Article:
Given the rat-a-tat-tat of outrageous and even depraved behavior that pours forth daily from upper levels of the U.S. federal government, it is hard for other news to break through.
But we need to seek out important information and at this time of year, the weather headlines from around North America are a reminder that we must be careful to take precautions in our over-heated climate. Last week's weather was a killer:
Death Toll in Canada (Quebec) Heat Wave Jumps to 34
Death toll at 3 from Vermont heat wave
Southern California heat wave breaks records
Here are some of the temperatures (Fahrenheit) for the Los Angeles area last Friday:
Hollywood Burbank Airport - 114 degrees
Van Nuys Airport - 117 degrees
Ramona - 117 degrees
Santa Ana - 114 degrees
Riverside - 118 degrees
Once upon a time in my life, numbers like that showed up in the U.S. only in Death Valley.
With temperatures hitting three figures all too often – it's only 9 July and there is a lot more summer to get through – it is time for the annual TGB reminder that although everyone suffers, extreme heat is more often deadly for elders than younger people.
In France in August of 2003, during an extreme heat wave, 14,802 heat-related deaths occurred, most of them elders. In the U.S., it is estimated that about 370 deaths a year are attributable to heat, half of them elders. Do not take extreme heat lightly.
HOW TO STAY COOL AND SAFE IN HOT WEATHER
Here are the best suggestions for staying cool and safe during extreme hot weather. Yes, I've published these before – pretty much every year - but it's good to review them again.
Even if, like me, you dislike air conditioned air, when temperatures hit 80F, it's time to pump up the volume of that appliance. Fans, say experts, don't protect against heat-related illness when temperatures are above 90 degrees; they just push hot air around.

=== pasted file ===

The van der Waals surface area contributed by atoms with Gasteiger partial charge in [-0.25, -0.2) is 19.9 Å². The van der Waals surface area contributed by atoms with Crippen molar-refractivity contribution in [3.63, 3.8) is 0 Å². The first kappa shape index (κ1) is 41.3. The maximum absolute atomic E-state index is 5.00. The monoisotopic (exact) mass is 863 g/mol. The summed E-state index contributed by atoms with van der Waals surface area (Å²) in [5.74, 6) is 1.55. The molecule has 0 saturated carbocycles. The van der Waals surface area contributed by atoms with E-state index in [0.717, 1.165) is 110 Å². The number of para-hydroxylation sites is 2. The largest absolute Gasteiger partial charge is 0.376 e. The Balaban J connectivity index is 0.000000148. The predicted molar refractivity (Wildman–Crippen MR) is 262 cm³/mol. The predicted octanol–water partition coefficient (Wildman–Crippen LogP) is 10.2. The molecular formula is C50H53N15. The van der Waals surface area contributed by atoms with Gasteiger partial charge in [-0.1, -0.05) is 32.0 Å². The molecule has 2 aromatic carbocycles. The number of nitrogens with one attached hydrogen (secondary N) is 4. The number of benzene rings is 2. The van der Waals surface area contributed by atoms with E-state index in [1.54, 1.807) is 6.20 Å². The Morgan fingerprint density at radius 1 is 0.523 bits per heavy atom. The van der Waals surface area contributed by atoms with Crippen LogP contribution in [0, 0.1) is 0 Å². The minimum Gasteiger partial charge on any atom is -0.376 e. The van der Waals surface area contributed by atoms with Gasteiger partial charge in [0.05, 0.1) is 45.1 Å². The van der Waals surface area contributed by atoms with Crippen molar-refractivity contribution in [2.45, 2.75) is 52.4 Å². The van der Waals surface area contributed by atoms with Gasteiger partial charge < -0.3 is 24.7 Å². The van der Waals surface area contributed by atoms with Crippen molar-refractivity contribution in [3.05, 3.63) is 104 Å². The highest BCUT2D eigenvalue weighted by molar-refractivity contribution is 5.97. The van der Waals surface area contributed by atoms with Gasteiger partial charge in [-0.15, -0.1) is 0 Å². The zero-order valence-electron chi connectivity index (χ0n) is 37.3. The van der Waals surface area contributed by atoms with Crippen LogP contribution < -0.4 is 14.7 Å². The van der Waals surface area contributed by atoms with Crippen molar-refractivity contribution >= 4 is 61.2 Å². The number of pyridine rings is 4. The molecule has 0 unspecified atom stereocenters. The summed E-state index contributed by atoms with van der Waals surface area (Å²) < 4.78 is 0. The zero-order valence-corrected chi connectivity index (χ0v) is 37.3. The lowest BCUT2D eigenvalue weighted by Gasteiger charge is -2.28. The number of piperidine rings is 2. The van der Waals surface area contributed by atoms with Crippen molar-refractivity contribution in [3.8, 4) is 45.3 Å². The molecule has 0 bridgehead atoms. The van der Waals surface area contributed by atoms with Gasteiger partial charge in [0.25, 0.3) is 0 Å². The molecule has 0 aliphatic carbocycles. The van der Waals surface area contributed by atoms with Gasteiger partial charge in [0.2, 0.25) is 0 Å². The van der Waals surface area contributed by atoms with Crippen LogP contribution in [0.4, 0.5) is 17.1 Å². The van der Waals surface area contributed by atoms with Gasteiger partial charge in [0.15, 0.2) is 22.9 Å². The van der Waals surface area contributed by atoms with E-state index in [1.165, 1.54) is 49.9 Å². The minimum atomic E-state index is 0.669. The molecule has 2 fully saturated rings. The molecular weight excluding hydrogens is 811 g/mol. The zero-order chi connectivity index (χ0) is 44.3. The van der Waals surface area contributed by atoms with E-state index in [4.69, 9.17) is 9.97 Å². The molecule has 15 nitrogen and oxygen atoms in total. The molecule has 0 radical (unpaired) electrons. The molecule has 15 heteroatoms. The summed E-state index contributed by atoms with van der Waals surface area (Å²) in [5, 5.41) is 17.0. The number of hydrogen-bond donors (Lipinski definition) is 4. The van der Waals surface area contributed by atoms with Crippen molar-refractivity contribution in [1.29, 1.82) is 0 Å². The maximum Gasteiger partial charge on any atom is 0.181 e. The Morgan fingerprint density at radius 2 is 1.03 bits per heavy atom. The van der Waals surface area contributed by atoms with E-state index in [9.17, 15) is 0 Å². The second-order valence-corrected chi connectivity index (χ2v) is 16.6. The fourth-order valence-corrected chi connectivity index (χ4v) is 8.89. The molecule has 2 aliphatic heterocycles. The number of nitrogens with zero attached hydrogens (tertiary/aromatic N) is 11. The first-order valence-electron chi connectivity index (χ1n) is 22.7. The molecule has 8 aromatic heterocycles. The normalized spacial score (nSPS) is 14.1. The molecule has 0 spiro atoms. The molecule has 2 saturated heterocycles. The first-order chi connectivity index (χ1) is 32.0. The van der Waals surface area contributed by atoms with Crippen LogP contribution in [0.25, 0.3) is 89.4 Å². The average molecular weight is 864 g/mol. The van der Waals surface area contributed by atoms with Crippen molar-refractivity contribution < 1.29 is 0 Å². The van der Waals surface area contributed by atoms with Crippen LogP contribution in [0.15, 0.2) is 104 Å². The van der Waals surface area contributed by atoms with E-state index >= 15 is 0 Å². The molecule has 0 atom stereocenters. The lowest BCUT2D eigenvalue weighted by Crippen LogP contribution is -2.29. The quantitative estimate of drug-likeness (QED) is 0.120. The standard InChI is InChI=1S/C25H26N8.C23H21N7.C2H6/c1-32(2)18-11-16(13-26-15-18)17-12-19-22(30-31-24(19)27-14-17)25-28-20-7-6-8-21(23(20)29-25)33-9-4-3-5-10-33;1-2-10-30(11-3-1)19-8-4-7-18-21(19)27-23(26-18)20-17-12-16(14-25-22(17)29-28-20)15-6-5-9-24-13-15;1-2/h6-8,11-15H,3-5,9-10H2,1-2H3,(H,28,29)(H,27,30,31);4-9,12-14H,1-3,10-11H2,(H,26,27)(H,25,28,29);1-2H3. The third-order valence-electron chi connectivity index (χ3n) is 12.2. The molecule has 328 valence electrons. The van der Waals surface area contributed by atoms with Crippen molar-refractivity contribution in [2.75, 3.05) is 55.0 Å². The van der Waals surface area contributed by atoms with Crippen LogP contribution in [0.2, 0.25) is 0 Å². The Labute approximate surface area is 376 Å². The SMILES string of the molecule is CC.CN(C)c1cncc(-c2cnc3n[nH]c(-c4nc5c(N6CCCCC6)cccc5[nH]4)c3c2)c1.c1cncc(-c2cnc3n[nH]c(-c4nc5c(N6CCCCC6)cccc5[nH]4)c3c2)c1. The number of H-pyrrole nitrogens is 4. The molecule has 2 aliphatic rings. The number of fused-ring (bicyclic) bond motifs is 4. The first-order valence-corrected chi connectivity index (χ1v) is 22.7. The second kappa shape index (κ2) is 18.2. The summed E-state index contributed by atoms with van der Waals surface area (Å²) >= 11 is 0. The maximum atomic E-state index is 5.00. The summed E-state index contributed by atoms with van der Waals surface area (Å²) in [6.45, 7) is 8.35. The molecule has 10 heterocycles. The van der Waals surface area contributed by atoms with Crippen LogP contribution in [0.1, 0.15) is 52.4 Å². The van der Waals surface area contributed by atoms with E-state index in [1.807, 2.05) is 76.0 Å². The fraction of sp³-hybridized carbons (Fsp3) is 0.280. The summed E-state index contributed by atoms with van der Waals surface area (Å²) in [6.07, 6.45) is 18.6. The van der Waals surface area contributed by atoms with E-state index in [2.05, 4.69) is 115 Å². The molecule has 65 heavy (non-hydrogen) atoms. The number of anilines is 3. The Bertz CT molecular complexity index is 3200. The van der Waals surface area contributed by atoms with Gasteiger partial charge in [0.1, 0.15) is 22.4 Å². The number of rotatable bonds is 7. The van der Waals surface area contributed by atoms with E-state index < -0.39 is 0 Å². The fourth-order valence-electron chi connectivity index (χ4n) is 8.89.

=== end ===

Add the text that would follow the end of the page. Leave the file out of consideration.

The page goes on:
If you don't have an air conditioner, plan for the hottest part of the day by going to a mall or a movie or the library or visit a friend who has air conditioning.
If you have air conditioning and have elder friends or neighbors who don't, invite them for a visit in the afternoon. Some other important hot weather tips:
• Wear light-colored, loose clothing.
• Drink plenty of liquids and make reminders to yourself to do so. Elders sometimes don't feel thirst (another thing that stops working well with age). One way to know if you are drinking enough water is to check the color of your urine. Light-colored is good; dark indicates dehydration.
• Do not drink caffeinated and alcoholic beverages; they are dehydrating.
• Plan trips out of the house and exercise for the early morning hours.
• Eat light meals that don't need to be cooked. High-water-content foods are good: cantaloupe, watermelon, apples, for example.
• Keep a spray bottle of cold water to help you cool down. Or use a damp, cool towel around your neck.
• Close doors to rooms you are not using to keep cool air from dissipating.
• Medications for high blood pressure, diabetes and other conditions can inhibit the body's ability to cool itself, so it might be a good idea to ask your physician if you can cut back during hot weather.
• Pull down the shades or close curtains during the hottest times of day.
In that regard, I have been quite successful in keeping my home cool during hot weather without the air conditioner. In the morning, when the temperature here in Portland, Oregon is typically in the mid- or high 50s, I open all the windows.
I keep my eye on thermometer and when the outside temperature reaches 65F or 70F – usually by late morning - I close the windows and the shades. After several years of practice with this method, I only rarely need the air conditioner even on 90-plus degree days. It saves a lot of money, too, not using the air conditioner. But to repeat: turn it on when it is necessary.
SERIOUS HEAT-RELATED CONDITIONS
Heat exhaustion occurs when the body gets too hot. Symptoms are thirst, weakness, dizziness, profuse sweating, cold and clammy skin, normal or slightly elevated body temperature.
Move yourself or someone experiencing this to a cool place, drink cool liquids, take a cool bath or shower and rest.
Heat stroke is a medical emergency. It can cause brain damage so get thee or the affected person to a hospital. It occurs when body temperature reaches 104 or 105 in a matter of minutes. Other symptoms include confusion; faintness; strong, rapid pulse; lack of sweating and bizarre behavior.
Don't fool around with heat stroke.
There now. That's pretty much the best of health experts' recommendations about protecting ourselves and others during extreme hot weather. If you have additional suggestions, please add them in the comments.